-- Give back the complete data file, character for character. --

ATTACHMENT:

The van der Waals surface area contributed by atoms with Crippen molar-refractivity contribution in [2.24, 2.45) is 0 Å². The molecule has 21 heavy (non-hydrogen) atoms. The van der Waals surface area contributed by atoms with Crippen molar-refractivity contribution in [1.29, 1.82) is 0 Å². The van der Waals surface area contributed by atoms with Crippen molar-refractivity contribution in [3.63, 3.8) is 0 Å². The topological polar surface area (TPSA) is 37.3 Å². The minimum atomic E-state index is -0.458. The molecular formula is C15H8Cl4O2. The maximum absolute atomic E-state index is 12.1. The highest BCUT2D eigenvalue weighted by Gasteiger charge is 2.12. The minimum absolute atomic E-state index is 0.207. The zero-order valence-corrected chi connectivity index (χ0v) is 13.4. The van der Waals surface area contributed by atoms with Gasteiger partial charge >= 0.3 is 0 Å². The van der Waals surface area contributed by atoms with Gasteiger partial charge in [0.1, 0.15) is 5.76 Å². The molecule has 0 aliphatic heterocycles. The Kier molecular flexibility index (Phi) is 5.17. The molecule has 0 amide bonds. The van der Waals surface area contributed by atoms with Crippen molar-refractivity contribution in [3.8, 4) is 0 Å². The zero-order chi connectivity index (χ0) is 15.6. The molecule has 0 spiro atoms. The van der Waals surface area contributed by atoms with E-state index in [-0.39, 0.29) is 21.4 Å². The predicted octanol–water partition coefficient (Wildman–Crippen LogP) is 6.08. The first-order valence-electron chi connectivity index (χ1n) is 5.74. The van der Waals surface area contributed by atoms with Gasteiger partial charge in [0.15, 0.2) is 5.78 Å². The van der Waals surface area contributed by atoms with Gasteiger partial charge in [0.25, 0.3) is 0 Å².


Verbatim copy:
The van der Waals surface area contributed by atoms with Crippen molar-refractivity contribution in [2.24, 2.45) is 0 Å². The molecule has 21 heavy (non-hydrogen) atoms. The van der Waals surface area contributed by atoms with Crippen molar-refractivity contribution in [1.29, 1.82) is 0 Å². The van der Waals surface area contributed by atoms with Crippen molar-refractivity contribution in [3.63, 3.8) is 0 Å². The topological polar surface area (TPSA) is 37.3 Å². The minimum atomic E-state index is -0.458. The molecular formula is C15H8Cl4O2. The maximum absolute atomic E-state index is 12.1. The highest BCUT2D eigenvalue weighted by Gasteiger charge is 2.12. The minimum absolute atomic E-state index is 0.207. The zero-order valence-corrected chi connectivity index (χ0v) is 13.4. The van der Waals surface area contributed by atoms with Gasteiger partial charge >= 0.3 is 0 Å². The van der Waals surface area contributed by atoms with Gasteiger partial charge in [0.1, 0.15) is 5.76 Å². The molecule has 0 aliphatic heterocycles. The Kier molecular flexibility index (Phi) is 5.17. The molecule has 0 amide bonds. The van der Waals surface area contributed by atoms with Crippen molar-refractivity contribution in [3.8, 4) is 0 Å². The zero-order chi connectivity index (χ0) is 15.6. The molecule has 0 spiro atoms. The van der Waals surface area contributed by atoms with E-state index in [-0.39, 0.29) is 21.4 Å². The predicted octanol–water partition coefficient (Wildman–Crippen LogP) is 6.08. The first-order valence-electron chi connectivity index (χ1n) is 5.74. The van der Waals surface area contributed by atoms with Gasteiger partial charge in [0.15, 0.2) is 5.78 Å². The van der Waals surface area contributed by atoms with Gasteiger partial charge in [0.25, 0.3) is 0 Å².